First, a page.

Answering Those Questions With Real Data
Our measurements allow us to provide some clear answers to the initial questions based on power consumption and performance values taken from three successive test loops.
What do you gain from replacing the thermal compound?
So long as you choose a good thermal compound and do the job correctly, replacing AMD's stock stuff can really pay off. The biggest problem with this is that you void the manufacturer's warranty in the process.
Does improving cooling performance help the card run at a higher efficiency level?
The answer is clearly yes, it does. Particularly when you see what the Radeon R9 290X can do during its first run through a benchmark, and then compare that to the third run, you have to wonder how the company can willingly throw away a good chunk of performance by using its reference cooler.
You need a set of small Phillips-head screwdrivers to remove the Radeon R9 290X's cooler, since AMD uses two different screw sizes. Tweezers could prove helpful for removing excess thermal paste from the GPU. And don’t forget to keep a cleaning solution handy to prep the die before applying your improved thermal compound of choice.
We recommend Gelid’s GC-Extreme and Cooler Master’s X1 Extreme Fusion. Both are easy to apply and not electrically conductive. If you're brave enough to tackle this mod on your own, bearing in mind the possible consequences, we wish you success and fun. The operation certainly pays off.
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Pretty disappointed to see the surface was so beat up, but still great to see what a little thermal paste upgrade can do.Reply
Great article again, Tom's has released some really informative articles the past few months, keep it up!Reply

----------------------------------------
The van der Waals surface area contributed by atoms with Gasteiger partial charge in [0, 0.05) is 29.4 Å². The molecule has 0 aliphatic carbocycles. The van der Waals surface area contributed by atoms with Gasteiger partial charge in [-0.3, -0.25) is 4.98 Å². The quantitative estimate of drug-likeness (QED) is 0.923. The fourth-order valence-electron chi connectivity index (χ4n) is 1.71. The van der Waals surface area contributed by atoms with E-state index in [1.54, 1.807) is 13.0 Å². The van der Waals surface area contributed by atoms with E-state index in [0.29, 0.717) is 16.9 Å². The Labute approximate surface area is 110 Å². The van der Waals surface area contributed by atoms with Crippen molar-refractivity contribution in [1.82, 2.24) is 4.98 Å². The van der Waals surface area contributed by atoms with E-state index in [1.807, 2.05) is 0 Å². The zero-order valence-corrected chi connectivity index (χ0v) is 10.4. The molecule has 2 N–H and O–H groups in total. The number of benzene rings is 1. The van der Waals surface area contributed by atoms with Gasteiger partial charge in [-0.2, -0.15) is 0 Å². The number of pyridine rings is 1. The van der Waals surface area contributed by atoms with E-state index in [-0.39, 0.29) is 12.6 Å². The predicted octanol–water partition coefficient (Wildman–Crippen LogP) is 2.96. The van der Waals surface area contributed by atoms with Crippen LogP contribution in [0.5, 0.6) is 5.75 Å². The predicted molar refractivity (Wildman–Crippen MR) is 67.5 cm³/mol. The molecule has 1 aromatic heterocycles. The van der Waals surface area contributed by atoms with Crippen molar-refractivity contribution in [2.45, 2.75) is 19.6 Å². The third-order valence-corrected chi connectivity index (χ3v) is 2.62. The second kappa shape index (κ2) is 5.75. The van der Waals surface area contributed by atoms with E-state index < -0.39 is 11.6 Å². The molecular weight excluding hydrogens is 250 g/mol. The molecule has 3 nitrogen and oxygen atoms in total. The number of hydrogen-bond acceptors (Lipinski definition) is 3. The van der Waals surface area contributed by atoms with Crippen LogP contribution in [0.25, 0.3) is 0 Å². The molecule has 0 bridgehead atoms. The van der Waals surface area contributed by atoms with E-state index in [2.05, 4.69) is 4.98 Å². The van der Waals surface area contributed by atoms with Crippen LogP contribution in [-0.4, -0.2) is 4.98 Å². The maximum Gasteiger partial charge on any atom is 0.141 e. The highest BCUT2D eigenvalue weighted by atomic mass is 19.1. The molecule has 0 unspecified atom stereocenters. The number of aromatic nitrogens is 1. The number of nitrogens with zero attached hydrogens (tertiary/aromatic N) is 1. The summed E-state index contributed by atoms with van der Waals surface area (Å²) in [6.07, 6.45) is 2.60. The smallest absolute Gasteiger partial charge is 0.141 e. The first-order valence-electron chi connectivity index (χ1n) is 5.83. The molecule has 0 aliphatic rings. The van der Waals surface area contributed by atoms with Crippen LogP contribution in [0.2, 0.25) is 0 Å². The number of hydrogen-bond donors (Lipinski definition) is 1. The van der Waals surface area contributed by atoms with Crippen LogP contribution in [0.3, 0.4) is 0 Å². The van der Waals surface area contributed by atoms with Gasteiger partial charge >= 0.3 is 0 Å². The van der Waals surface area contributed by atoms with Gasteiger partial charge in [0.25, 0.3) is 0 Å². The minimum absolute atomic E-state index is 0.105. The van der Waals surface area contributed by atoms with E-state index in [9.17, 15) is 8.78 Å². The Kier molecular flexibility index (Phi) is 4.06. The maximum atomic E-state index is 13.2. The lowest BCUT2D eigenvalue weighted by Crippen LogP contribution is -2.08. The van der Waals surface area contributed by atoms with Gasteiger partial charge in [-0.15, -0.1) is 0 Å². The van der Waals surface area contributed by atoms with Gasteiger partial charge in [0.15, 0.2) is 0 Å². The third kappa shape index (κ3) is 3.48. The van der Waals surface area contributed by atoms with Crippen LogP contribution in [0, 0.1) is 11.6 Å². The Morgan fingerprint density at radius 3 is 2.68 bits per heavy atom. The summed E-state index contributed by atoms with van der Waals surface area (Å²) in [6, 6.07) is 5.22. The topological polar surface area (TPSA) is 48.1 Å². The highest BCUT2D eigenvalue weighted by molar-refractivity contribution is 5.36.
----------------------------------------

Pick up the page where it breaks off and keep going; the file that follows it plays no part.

Well we wil have to see how the GPU performs with Gigabyte's own Cooling system. :-)Reply
I like blower coolers when they work right, but I can guarantee that no company will produce a 290 with a top-end blower. These companies are just too lame to come up with anything like that. They'll go with triple-fan solutions to appease users who don't care about all the heat that rises up to their CPUs, or simply don't know any better. And Nvidia will remain the only supplier of cards with top-end blower coolers.11962019 said:Well we wil have to see how the GPU performs with Gigabyte's own Cooling system. :-)
"The biggest problem with this is that you void the manufacturer's warranty in the process. "Reply
Yeah, no thanks. The stock TIM should be the best solution already and the fact that it's not is crap either way. If you add in the fact that you need to replace the TIM to get decent results it's total bs.
It's clear that AMD, maybe nVidia and their partners aswell, have a lot to learn from TomsH when it comes to details.Reply
The cost savings they would get by deliberately choosing not to do a finishing pass during their machining process, aswell as the badly applied and poor quality thermal grease would SURELY NOT make sense on a flagship aiming to be the best single gpu on the market.
@AMD: Details matter. Especially the low cost, effective ones.
@Crashman: Do you prefer blower type coolers? Correct me if I'm wrong, but dont they trade acoustic performance for getting rid of hot air?
Wow, beating even the 780 ti with that kind of margins and with just (well, it does void the warranty) a change of thermal paste! Goes to show what kind of beast Hawaii is, and it really is up to the board manufacturers now.Reply
The condition of the contact point for the GPU is completely unacceptable on a $500 plus card. Under normal handling this sort of damage should never occur. I've run both AMD and Nvidia cards and this sort of disclosure will make me think twice before seriously considering an AMD card for future builds.Reply
To fix the problem, break your warranty ... yeah, good idea.Reply
Ok but how did the board perform with the new paste and not in quiet mode?Reply
Because even if it offended your sensitive ears would it have an effect on reaching the 94C limit?